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Tech official helped state secure HQ2

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Print this page by Joan Tupponce
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Dwight Shelton has been instrumental in Virginia Tech’s growth during
the past 40 years. Photo courtesy Virginia Tech

When he retires in November after 40 years with Virginia Tech, Dwight Shelton Jr. will leave a legacy. Among many accomplishments, he played a key role in helping the state land the biggest economic development project in U.S. history.

Virginia Tech’s vice president for finance and chief financial officer, Shelton worked with state officials on Virginia’s successful bid for Amazon’s $2.5 billion East Coast headquarters.

Based in Arlington, HQ2 is expected to generate  an economic impact of $14.2 billion and create more than 59,000 jobs throughout Virginia during the next dozen years.

“Had it not been for Dwight Shelton’s personal contributions to our HQ2 cultivation efforts, which formed the basis for the commonwealth’s $1.1 billion tech-talent pipeline initiative, I’m confident Virginia’s HQ2 bid would not have been successful,” says Stephen Moret, the president and CEO of the Virginia Economic Development Partnership (VEDP).

After Virginia made higher education the centerpiece of Virginia’s bid for the Amazon HQ2 project, VEDP and key General Assembly money committee members sought advice and assistance from Shelton.

He worked with Moret to develop and refine enrollment and funding models for the higher-education component of Virginia’s Amazon HQ2 proposal. Shelton also worked with key legislators to explain the models and Virginia Tech’s role in their implementation.

As part of that effort, Shelton also collaborated with state officials on the launch of Virginia Tech’s $1 billion Innovation Campus, which is under development in Alexandria.

During his tenure at Virginia Tech Shelton has been instrumental in the university’s growth as well as the advancement of higher education across the state. When he came to Virginia Tech, the university had 20,780 students and a total budget of $151.8 million. It now has an enrollment of 34,950 and a budget of $1.5 billion.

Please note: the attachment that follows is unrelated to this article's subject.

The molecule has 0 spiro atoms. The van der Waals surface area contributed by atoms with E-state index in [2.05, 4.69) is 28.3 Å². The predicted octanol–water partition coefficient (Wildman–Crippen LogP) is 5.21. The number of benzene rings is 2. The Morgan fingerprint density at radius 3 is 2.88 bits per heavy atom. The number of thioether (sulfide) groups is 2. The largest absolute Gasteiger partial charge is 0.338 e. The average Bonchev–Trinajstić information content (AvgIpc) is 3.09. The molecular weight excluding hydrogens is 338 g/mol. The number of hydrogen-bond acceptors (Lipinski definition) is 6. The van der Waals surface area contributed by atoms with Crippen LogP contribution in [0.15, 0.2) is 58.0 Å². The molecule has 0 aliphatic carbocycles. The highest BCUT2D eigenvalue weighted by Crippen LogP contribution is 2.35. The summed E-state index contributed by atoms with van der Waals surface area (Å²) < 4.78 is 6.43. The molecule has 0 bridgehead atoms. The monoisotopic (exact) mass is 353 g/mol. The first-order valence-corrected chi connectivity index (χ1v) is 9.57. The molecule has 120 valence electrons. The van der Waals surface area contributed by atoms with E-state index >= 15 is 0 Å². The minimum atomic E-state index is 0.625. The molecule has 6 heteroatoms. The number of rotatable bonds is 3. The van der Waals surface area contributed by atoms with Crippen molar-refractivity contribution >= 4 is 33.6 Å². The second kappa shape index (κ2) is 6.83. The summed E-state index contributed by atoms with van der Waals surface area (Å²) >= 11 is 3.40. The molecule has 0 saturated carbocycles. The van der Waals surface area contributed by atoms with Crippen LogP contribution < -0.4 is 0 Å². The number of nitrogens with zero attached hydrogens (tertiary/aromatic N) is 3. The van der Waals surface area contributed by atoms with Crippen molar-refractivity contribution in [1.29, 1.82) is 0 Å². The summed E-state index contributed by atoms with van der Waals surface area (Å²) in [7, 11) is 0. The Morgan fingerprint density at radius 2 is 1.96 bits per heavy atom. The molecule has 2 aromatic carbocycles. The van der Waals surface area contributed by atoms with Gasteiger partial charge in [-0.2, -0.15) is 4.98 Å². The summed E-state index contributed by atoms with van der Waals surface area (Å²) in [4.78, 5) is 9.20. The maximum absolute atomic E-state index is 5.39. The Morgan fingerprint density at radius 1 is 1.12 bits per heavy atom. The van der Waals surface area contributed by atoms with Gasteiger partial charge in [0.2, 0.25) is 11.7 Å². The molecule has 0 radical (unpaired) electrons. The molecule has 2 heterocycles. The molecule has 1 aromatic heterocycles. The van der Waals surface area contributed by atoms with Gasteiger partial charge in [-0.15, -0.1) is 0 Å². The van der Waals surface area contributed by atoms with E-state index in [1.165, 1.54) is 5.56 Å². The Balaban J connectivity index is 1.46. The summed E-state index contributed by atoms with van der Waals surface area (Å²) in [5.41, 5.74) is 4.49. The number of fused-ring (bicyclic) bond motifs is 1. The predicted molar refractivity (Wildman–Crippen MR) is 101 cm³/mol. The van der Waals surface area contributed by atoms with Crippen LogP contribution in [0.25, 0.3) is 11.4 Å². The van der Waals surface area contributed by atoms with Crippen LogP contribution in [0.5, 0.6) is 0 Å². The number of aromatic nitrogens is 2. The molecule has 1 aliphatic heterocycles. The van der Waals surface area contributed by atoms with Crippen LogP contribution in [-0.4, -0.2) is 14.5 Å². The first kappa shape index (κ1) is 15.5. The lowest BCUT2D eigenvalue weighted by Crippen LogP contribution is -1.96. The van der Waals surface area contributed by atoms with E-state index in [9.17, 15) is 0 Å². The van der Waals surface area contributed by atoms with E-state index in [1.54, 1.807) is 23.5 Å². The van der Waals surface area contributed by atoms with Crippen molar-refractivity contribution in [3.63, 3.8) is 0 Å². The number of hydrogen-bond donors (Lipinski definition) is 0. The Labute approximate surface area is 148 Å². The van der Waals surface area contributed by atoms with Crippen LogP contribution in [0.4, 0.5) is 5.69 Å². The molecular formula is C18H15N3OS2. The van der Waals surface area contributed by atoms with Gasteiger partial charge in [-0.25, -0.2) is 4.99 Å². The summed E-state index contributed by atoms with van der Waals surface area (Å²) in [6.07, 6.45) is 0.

“I’m proud of how the overall financial picture has grown,” Shelton says. “We are in our strongest financial position now to be able to take on the new initiatives we are working on such as the technology talent pipeline and our Innovation Campus in Alexandria.”

Dennis H. Treacy, the rector of the Virginia Tech board of visitors, says, “Dwight’s two greatest strengths are his integrity and his encyclopedic knowledge of university workings. He has a complete understanding of the workings of the Virginia General Assembly and is often consulted by staff and members for analyses and recommended actions.”

Shelton counts his work with the VEDP and state officials on the Amazon project as one of his two biggest accomplishments. The other is the close working relationships he forged with colleagues from other universities to develop and help gain legislative approval of the Higher Education Restructuring Act of 2005.

“The act was significant in the state because it allowed colleges and universities to tailor their business practices to fit their operating environments, resulting in millions of dollars of savings to students and clients,” Shelton says.

Shelton also led efforts to develop and implement funding plans for the Virginia Tech Carilion School of Medicine, a joint venture with Carilion Clinic that now is a college of the university. 

“Over the last 15 to 20 years the university has created a number of new initiatives that required finance to work creatively to come up with strategies to make those initiatives work,” he says. 

Shelton has a “deep and genuine passion for his university and respect for the educational value created by Virginia Tech,” says Nancy Howell Agee, president and CEO of Carilion Clinic. “These serve as his ‘true north’ in his professional compass.”





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